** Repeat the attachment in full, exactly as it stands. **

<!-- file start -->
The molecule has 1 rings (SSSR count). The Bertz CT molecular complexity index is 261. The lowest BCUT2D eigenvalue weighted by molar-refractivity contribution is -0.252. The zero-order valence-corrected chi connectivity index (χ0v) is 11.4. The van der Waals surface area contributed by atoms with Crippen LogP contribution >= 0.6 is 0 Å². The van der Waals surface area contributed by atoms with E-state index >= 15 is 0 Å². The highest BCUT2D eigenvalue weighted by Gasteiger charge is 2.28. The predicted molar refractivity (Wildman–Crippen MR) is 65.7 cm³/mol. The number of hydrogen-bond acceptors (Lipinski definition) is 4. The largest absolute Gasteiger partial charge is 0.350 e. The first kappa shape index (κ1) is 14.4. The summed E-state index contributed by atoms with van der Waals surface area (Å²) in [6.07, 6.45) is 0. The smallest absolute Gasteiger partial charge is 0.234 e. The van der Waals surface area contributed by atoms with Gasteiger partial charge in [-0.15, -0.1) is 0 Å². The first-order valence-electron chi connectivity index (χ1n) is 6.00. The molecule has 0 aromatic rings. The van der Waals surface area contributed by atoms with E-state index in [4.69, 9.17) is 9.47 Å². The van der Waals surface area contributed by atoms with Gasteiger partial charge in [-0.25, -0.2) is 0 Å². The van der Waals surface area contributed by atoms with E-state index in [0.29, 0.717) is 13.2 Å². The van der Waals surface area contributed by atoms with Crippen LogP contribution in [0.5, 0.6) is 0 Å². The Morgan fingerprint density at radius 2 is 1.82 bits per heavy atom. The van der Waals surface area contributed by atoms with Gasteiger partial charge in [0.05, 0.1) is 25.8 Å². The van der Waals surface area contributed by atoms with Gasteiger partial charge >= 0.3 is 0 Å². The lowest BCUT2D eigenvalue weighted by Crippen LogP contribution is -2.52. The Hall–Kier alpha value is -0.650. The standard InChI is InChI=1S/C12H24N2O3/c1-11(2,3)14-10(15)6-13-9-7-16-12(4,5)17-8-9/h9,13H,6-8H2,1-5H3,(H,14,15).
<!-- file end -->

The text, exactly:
The molecule has 1 rings (SSSR count). The Bertz CT molecular complexity index is 261. The lowest BCUT2D eigenvalue weighted by molar-refractivity contribution is -0.252. The zero-order valence-corrected chi connectivity index (χ0v) is 11.4. The van der Waals surface area contributed by atoms with Crippen LogP contribution >= 0.6 is 0 Å². The van der Waals surface area contributed by atoms with E-state index >= 15 is 0 Å². The highest BCUT2D eigenvalue weighted by Gasteiger charge is 2.28. The predicted molar refractivity (Wildman–Crippen MR) is 65.7 cm³/mol. The number of hydrogen-bond acceptors (Lipinski definition) is 4. The largest absolute Gasteiger partial charge is 0.350 e. The first kappa shape index (κ1) is 14.4. The summed E-state index contributed by atoms with van der Waals surface area (Å²) in [6.07, 6.45) is 0. The smallest absolute Gasteiger partial charge is 0.234 e. The van der Waals surface area contributed by atoms with Gasteiger partial charge in [-0.15, -0.1) is 0 Å². The first-order valence-electron chi connectivity index (χ1n) is 6.00. The molecule has 0 aromatic rings. The van der Waals surface area contributed by atoms with E-state index in [4.69, 9.17) is 9.47 Å². The van der Waals surface area contributed by atoms with Gasteiger partial charge in [-0.25, -0.2) is 0 Å². The van der Waals surface area contributed by atoms with E-state index in [0.29, 0.717) is 13.2 Å². The van der Waals surface area contributed by atoms with Crippen LogP contribution in [0.5, 0.6) is 0 Å². The Morgan fingerprint density at radius 2 is 1.82 bits per heavy atom. The van der Waals surface area contributed by atoms with Gasteiger partial charge in [0.05, 0.1) is 25.8 Å². The van der Waals surface area contributed by atoms with Gasteiger partial charge >= 0.3 is 0 Å². The lowest BCUT2D eigenvalue weighted by Crippen LogP contribution is -2.52. The Hall–Kier alpha value is -0.650. The standard InChI is InChI=1S/C12H24N2O3/c1-11(2,3)14-10(15)6-13-9-7-16-12(4,5)17-8-9/h9,13H,6-8H2,1-5H3,(H,14,15).